is aware of how the Authority dealt with an even greater tragedy in 1974 and the public knows that the EAC has the capability of overcoming even the seemingly most insurmountable obstacles. The industriousness, experience and productivity of the Authority’s personnel will play a key role in the campaign that the EAC will be waging from now on with the objective of bringing the power supply in Cyprus back to its previous level. There is no doubt that the Authority will succeed in this extremely difficult task, especially with the support, understanding and help of its customers, the Cypriot public that has shown trust and confidence in the EAC’s expertise since the very early days of the country’s independence.

the EAC is counting on its customers’ sense of fairness and recognition of the common good to make the sacrifices that are necessary at this difficult time by taking measures such as reducing their overall consumption of electricity No-one wishes to experience power cuts, especially at the height of summer, but the EAC is counting on its customers’ sense of fairness and recognition of the common good to make the sacrifices that are necessary at this difficult time by taking measures such as reducing their overall consumption of electricity, resisting the urge to use airconditioning and, in general, saving energy wherever possible. This will help the Authority to ensure a return to normal at the earliest possible opportunity. Together we can and will succeed in bringing better days to the island.

info: Costas Gavrielides is the Press Officer of the Electricity Authority of Cyprus the international investment, business & finance magazine of cyprus

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7/30/11 1:49:34 PM

{the debate}

Do the CreDit rAting AgenCies Do More hArM thAn gooD?

Yes! By Dinos Andreou Barely three years after the scandal of 2007-08 which saw the Credit Rating Agencies reassure investors that buying into highly toxic CDOs and mortgage-backed securities was a safe bet, we are lamenting the fact that downgrading by these same Agencies has pushed peripheral EU countries to the brink of economic collapse. It’s blindingly obvious that the Rating Agencies have an inherent interest in issuing unwarranted high investment grades because they are invariably influenced by the organisation they rate (which wants the highest possible credit rating in order to have the lowest possible rates of borrowing) and by investors (whose interests are best served by extremely stable ratings that avoid declines or downgrades). Furthermore, the fact that rated organisations pay the Agencies for the ratings they receive inevitably means that the Agencies are competing with one another for clients. Higher ratings ensure that their services are retained.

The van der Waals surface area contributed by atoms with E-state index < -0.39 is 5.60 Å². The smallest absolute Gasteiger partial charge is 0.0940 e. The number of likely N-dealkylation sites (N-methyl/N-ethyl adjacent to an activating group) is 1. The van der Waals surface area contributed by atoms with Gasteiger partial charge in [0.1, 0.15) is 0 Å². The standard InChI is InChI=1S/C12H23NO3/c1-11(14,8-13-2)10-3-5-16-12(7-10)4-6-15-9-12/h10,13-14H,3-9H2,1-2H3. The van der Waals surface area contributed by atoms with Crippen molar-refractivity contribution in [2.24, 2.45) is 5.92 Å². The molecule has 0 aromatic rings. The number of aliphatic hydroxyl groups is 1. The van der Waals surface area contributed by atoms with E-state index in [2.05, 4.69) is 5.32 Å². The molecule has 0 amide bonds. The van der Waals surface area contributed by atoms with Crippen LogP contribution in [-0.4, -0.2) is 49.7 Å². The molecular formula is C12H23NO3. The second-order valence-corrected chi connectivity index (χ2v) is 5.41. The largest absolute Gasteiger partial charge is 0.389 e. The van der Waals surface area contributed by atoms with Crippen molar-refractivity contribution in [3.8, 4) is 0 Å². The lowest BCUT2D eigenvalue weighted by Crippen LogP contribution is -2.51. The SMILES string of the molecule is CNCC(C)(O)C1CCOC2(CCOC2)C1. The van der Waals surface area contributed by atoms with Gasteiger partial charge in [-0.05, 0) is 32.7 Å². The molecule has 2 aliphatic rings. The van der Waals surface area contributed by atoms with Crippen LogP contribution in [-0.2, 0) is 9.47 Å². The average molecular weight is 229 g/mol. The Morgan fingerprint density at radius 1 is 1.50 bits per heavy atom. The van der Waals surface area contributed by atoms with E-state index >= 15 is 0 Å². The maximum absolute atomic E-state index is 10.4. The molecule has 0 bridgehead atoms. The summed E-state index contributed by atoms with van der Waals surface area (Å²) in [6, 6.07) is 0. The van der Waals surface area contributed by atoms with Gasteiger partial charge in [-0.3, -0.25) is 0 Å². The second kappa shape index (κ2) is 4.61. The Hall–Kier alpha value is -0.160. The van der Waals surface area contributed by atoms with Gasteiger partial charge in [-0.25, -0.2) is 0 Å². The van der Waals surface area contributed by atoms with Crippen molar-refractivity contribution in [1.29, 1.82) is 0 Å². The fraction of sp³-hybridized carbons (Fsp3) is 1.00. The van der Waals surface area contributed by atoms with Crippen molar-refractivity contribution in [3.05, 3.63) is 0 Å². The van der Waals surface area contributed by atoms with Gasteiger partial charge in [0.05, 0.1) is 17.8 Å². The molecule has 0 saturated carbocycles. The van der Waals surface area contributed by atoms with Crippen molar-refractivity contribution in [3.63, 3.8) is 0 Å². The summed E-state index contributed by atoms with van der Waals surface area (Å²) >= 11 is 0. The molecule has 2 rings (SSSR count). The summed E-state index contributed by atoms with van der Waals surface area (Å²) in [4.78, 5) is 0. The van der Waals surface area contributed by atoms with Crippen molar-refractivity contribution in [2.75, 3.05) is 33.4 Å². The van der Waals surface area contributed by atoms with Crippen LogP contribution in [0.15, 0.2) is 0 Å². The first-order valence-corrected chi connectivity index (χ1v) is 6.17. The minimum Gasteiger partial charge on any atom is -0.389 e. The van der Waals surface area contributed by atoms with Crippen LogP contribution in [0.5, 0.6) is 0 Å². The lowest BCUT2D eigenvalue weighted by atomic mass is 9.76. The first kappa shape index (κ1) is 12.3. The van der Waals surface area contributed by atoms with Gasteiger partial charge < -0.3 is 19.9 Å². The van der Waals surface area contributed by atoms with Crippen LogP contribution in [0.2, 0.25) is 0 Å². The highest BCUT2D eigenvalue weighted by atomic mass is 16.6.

agencies have an interest in issuing unwarranted high investment grades Reform to Credit Rating Agency operations has been severely tempered by the need for the regulating governments to continue the facilitation of their own borrowing activities in the international bond market. In other words, there is a critical conflict of interest when the West’s highly indebted governments are responsible for reforming the Credit Rating Agencies that facilitate their own borrowing needs. Any attempt to fix the flawed Rating Agency system in a way that truly protects investors is doomed from the outset due to the inherent political need to continue servicing the cycle of debt because this debt is critical to maintain the system and to continue propping up nations and corporations alike. As long as this system remains unchanged, the ultimate losers will continue to be private investors and/or the taxpayers who will inevitably be unaware of the true level of risk to which they are exposed. Whatever good the Credit Rating Agencies may do - by enabling otherwise unfit borrowers (whether corporations or governments) to access credit - is outweighed by the harm of maintaining a clearly flawed and bankrupt economic system. The longer we allow these Agencies to perpetuate the status quo by enabling access to the morphine of debt in order to alleviate the symptoms of a defunct socio-economic paradigm, the harder the transition will be towards a truly sustainable, equitable and solvent way of organising our nations and economies.